[poh-ler-uh-zey-shuh n] /ˌpoʊ lər əˈzeɪ ʃən/
a sharp division, as of a population or group, into opposing factions.
Optics. a state, or the production of a state, in which rays of light or similar radiation exhibit different properties in different directions.
Compare circular polarization, elliptical polarization, plane polarization.
the deposit of gases, produced during electrolysis, on the electrodes of a cell, increasing the resistance of the cell.
a vector quantity indicating the electric dipole moment per unit of volume of a dielectric.
the induction of polarity in a ferromagnetic substance.
the production or acquisition of polarity.
the condition of having or giving polarity
(physics) the process or phenomenon in which the waves of light or other electromagnetic radiation are restricted to certain directions of vibration, usually specified in terms of the electric field vector
repolarization re·po·lar·i·za·tion (rē-pō’lər-ĭ-zā’shən)
The restoration of a polarized state across a membrane.
polarization po·lar·i·za·tion (pō’lər-ĭ-zā’shən)
The production or condition of polarity.
A process or state in which rays of light exhibit different properties in different directions, especially the state in which all the vibration takes place in one plane.
The partial or complete polar separation of positive and negative electric charge in a nuclear, atomic, molecular, or chemical system.
The coating of an electrode with a thick layer of hydrogen bubbles, with the result that the flow of current is weakened or arrested.
The development of differences in potential between two points in living tissues, as between the inside and outside of the cell wall.
A condition in which transverse waves vibrate consistently in a single plane, or along a circle or ellipse. Electromagnetic radiation such as light is composed of transverse waves and can be polarized. Certain kinds of light filters, including sunglasses that reduce glare, work by filtering out light that is polarized in one direction.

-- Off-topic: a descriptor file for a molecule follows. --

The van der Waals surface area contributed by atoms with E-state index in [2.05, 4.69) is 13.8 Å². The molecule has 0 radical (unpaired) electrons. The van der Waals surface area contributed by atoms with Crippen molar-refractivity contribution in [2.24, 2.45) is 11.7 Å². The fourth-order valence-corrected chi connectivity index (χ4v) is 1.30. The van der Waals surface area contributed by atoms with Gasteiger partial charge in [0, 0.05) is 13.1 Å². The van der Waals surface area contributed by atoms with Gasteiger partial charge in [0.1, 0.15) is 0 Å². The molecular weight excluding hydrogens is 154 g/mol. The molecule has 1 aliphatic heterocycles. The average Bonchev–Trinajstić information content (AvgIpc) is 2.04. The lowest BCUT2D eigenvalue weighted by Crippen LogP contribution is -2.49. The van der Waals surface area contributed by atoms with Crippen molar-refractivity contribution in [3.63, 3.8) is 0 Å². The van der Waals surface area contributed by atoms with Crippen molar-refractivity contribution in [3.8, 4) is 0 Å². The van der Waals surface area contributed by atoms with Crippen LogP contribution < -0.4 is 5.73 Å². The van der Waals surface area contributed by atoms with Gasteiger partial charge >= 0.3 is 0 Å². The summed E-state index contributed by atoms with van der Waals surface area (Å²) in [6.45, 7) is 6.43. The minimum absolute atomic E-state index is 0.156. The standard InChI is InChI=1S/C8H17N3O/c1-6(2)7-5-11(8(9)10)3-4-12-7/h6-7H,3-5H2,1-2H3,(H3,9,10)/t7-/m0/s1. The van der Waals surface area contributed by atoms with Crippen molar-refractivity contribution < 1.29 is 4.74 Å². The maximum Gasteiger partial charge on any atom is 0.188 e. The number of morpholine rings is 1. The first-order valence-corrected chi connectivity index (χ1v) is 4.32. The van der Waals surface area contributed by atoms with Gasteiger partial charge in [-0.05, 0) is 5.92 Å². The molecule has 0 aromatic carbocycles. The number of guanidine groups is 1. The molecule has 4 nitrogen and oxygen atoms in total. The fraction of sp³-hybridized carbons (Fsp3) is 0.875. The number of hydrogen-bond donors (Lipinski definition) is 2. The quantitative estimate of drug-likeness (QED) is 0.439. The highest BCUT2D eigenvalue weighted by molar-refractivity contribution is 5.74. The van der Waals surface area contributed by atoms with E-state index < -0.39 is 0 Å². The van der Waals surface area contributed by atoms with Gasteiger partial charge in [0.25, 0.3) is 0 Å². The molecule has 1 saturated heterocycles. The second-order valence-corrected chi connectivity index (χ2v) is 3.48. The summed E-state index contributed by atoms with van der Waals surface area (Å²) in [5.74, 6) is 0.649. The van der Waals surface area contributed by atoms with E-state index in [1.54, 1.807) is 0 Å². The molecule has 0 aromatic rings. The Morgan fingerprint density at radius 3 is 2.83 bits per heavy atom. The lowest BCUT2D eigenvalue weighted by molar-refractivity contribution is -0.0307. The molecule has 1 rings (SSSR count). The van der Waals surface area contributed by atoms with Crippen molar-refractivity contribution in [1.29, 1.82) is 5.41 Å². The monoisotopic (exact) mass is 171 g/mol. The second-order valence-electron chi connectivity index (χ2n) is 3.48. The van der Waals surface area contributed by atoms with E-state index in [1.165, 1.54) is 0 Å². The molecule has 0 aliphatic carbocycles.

The displacement of positive and negative electric charge to opposite ends of a nuclear, atomic, molecular, or chemical system, especially by subjection to an electric field. Atoms and molecules have some inherent polarization.
An increased resistance to the flow of current in a voltaic cell, caused by chemical reactions at the electrodes. Polarization results in a reduction of the electric potential across the voltaic cell.
In politics, the grouping of opinions around two extremes: “As the debate continued, the union members were polarized into warring factions.”
The direction in which the electrical field of an electromagnetic wave points.
Note: Reflected light, such as the light that produces glare on a sunny day, is polarized so that the electrical field is parallel to the ground. Some sunglasses are designed to take advantage of this property by blocking out that particular polarization while allowing other light to come through.
noun 1. a sampling or collection of opinions on a subject, taken from either a selected or a random group of persons, as for the purpose of analysis. 2. Usually, polls. the place where votes are taken. 3. the registering of votes, as at an election. 4. the voting at an election. 5. the number […]
- Repo man
noun a person who repossesses property repo man
verb (used without object) 1. to consider something deeply and thoroughly; meditate (often followed by over or upon). verb (used with object) 2. to weigh carefully in the mind; consider thoughtfully: He pondered his next words thoroughly. verb 1. when intr, sometimes foll by on or over. to give thorough or deep consideration (to); meditate […]
verb 1. (transitive) (Scots law) to restore (someone) to his or her former status, office, etc; rehabilitate